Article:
Hexapod Robot Moves By Controlling Chaos
Posted In: Bernstein Center for Computational Neuroscience, Chaos, Controlling, gait, hexapod, Marc Timme, Max Planck Institute for Dynamics and Self-Organization, Moves, Poramate Manoonpong, robot, terrain, walking
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Robots don’t generally have muscles, therefore they can’t rely on muscle memory to help them more easily complete repetitive tasks like we do. This can be a problem for autonomous robots, since they may have to accommodate changing terrain in real time or else get stuck or lose their balance.
So how do you get around that problem? One way is to create a robot that can process information from a variety of sensors positioned near the “legs” and identify different patterns as it moves. Some scientists use small neural circuits called “central pattern generators” (CPG) to create walking robots that are aware of their surroundings. One of the challenges is that the robot generally needs a separate CPG for each leg to sense obstacles and take the necessary action.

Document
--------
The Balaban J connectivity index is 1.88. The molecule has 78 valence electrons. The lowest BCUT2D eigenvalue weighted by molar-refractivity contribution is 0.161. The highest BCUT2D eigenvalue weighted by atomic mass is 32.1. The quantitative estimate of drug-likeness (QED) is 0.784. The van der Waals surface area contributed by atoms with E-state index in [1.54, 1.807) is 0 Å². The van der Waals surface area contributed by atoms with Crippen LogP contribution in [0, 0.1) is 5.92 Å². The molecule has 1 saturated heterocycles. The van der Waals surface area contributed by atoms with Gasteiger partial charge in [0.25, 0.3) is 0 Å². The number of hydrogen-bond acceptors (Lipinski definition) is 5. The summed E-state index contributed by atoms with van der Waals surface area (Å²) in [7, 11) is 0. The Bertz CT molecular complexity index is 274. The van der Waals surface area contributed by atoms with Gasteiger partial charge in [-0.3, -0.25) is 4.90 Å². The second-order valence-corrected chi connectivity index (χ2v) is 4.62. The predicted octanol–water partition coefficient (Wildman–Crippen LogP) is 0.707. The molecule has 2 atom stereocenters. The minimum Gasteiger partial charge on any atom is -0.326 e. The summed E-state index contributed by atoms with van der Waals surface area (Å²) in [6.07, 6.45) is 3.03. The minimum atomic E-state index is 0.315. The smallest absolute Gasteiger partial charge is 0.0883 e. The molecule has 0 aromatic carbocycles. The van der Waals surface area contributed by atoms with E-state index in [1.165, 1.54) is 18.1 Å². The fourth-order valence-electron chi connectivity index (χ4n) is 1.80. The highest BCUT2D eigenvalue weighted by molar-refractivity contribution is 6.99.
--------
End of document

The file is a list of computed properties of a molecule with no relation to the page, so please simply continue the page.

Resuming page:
Bernstein Center for Computational Neuroscience researcher Poramate Manoonpong and Max Planck Institute for Dynamics and Self-Organization researcher Marc Timme are leading a project where they have created a six-legged robot with one CPG that can switch gaits depending on the obstacles it encounters. The robot manipulates the sensor inputs into periodic patterns (instead of chaotic ones) that determine its gait. In the future, the robot will also be equipped with a memory device that will allow it to complete movements even after the sensory input ceases.